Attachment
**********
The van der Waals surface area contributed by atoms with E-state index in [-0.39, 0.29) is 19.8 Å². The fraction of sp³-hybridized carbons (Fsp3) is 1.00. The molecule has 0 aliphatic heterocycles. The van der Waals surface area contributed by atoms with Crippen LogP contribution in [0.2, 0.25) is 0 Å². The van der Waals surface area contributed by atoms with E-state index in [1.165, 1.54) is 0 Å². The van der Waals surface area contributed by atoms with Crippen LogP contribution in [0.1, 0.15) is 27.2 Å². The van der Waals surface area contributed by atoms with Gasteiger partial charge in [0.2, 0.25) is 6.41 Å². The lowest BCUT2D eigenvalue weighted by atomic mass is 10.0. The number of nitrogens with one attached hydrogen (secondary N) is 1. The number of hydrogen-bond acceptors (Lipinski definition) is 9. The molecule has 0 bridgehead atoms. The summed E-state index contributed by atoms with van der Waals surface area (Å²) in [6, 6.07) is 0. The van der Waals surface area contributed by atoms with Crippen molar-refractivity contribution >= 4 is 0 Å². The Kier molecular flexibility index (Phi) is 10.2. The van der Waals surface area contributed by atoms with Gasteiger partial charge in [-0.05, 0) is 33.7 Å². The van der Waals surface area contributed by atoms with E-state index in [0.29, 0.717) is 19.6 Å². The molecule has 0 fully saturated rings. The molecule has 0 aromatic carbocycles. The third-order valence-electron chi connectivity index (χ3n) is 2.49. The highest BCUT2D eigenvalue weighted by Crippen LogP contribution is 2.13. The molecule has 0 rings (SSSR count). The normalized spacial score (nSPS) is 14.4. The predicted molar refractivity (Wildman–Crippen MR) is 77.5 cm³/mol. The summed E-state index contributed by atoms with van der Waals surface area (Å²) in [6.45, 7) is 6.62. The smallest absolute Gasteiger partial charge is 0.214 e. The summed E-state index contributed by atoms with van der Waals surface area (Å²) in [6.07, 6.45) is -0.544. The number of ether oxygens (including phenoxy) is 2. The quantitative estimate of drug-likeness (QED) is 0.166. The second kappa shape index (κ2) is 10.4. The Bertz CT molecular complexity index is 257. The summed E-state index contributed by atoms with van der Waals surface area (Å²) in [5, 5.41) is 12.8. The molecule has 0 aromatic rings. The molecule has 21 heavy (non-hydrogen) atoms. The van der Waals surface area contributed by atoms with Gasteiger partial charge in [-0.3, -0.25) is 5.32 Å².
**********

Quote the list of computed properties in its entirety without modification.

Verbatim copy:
The van der Waals surface area contributed by atoms with E-state index in [-0.39, 0.29) is 19.8 Å². The fraction of sp³-hybridized carbons (Fsp3) is 1.00. The molecule has 0 aliphatic heterocycles. The van der Waals surface area contributed by atoms with Crippen LogP contribution in [0.2, 0.25) is 0 Å². The van der Waals surface area contributed by atoms with E-state index in [1.165, 1.54) is 0 Å². The van der Waals surface area contributed by atoms with Crippen LogP contribution in [0.1, 0.15) is 27.2 Å². The van der Waals surface area contributed by atoms with Gasteiger partial charge in [0.2, 0.25) is 6.41 Å². The lowest BCUT2D eigenvalue weighted by atomic mass is 10.0. The number of nitrogens with one attached hydrogen (secondary N) is 1. The number of hydrogen-bond acceptors (Lipinski definition) is 9. The molecule has 0 bridgehead atoms. The summed E-state index contributed by atoms with van der Waals surface area (Å²) in [6, 6.07) is 0. The van der Waals surface area contributed by atoms with Crippen molar-refractivity contribution >= 4 is 0 Å². The Kier molecular flexibility index (Phi) is 10.2. The van der Waals surface area contributed by atoms with Gasteiger partial charge in [-0.05, 0) is 33.7 Å². The van der Waals surface area contributed by atoms with E-state index in [0.29, 0.717) is 19.6 Å². The molecule has 0 fully saturated rings. The molecule has 0 aromatic carbocycles. The third-order valence-electron chi connectivity index (χ3n) is 2.49. The highest BCUT2D eigenvalue weighted by Crippen LogP contribution is 2.13. The molecule has 0 rings (SSSR count). The normalized spacial score (nSPS) is 14.4. The predicted molar refractivity (Wildman–Crippen MR) is 77.5 cm³/mol. The summed E-state index contributed by atoms with van der Waals surface area (Å²) in [6.45, 7) is 6.62. The smallest absolute Gasteiger partial charge is 0.214 e. The summed E-state index contributed by atoms with van der Waals surface area (Å²) in [6.07, 6.45) is -0.544. The number of ether oxygens (including phenoxy) is 2. The quantitative estimate of drug-likeness (QED) is 0.166. The second kappa shape index (κ2) is 10.4. The Bertz CT molecular complexity index is 257. The summed E-state index contributed by atoms with van der Waals surface area (Å²) in [5, 5.41) is 12.8. The molecule has 0 aromatic rings. The molecule has 21 heavy (non-hydrogen) atoms. The van der Waals surface area contributed by atoms with Gasteiger partial charge in [-0.3, -0.25) is 5.32 Å².